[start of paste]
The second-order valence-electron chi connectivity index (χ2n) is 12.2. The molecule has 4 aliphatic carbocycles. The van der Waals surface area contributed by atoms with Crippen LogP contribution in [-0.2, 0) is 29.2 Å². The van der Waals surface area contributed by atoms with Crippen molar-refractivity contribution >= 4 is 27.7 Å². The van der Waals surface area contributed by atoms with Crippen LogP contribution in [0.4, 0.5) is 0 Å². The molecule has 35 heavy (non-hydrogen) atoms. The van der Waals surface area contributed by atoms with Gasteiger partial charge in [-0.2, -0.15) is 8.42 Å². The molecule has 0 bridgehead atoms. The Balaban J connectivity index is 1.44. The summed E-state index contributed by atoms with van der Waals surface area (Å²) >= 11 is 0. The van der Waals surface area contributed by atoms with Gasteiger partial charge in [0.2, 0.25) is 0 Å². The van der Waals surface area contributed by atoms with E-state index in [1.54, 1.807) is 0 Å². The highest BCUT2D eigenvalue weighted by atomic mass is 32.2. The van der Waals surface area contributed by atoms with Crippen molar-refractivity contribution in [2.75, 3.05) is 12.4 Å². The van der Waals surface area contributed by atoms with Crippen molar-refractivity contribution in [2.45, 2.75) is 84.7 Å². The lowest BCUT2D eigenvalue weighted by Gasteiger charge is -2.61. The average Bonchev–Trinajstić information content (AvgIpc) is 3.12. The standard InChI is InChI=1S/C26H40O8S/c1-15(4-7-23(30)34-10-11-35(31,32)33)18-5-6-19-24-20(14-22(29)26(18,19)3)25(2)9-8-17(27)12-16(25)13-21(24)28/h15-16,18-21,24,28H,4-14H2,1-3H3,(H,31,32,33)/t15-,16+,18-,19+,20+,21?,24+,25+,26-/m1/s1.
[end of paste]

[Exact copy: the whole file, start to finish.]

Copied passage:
The second-order valence-electron chi connectivity index (χ2n) is 12.2. The molecule has 4 aliphatic carbocycles. The van der Waals surface area contributed by atoms with Crippen LogP contribution in [-0.2, 0) is 29.2 Å². The van der Waals surface area contributed by atoms with Crippen molar-refractivity contribution >= 4 is 27.7 Å². The van der Waals surface area contributed by atoms with Crippen LogP contribution in [0.4, 0.5) is 0 Å². The molecule has 35 heavy (non-hydrogen) atoms. The van der Waals surface area contributed by atoms with Gasteiger partial charge in [-0.2, -0.15) is 8.42 Å². The molecule has 0 bridgehead atoms. The Balaban J connectivity index is 1.44. The summed E-state index contributed by atoms with van der Waals surface area (Å²) >= 11 is 0. The van der Waals surface area contributed by atoms with Gasteiger partial charge in [0.2, 0.25) is 0 Å². The van der Waals surface area contributed by atoms with E-state index in [1.54, 1.807) is 0 Å². The highest BCUT2D eigenvalue weighted by atomic mass is 32.2. The van der Waals surface area contributed by atoms with Crippen molar-refractivity contribution in [2.75, 3.05) is 12.4 Å². The van der Waals surface area contributed by atoms with Crippen molar-refractivity contribution in [2.45, 2.75) is 84.7 Å². The lowest BCUT2D eigenvalue weighted by Gasteiger charge is -2.61. The average Bonchev–Trinajstić information content (AvgIpc) is 3.12. The standard InChI is InChI=1S/C26H40O8S/c1-15(4-7-23(30)34-10-11-35(31,32)33)18-5-6-19-24-20(14-22(29)26(18,19)3)25(2)9-8-17(27)12-16(25)13-21(24)28/h15-16,18-21,24,28H,4-14H2,1-3H3,(H,31,32,33)/t15-,16+,18-,19+,20+,21?,24+,25+,26-/m1/s1.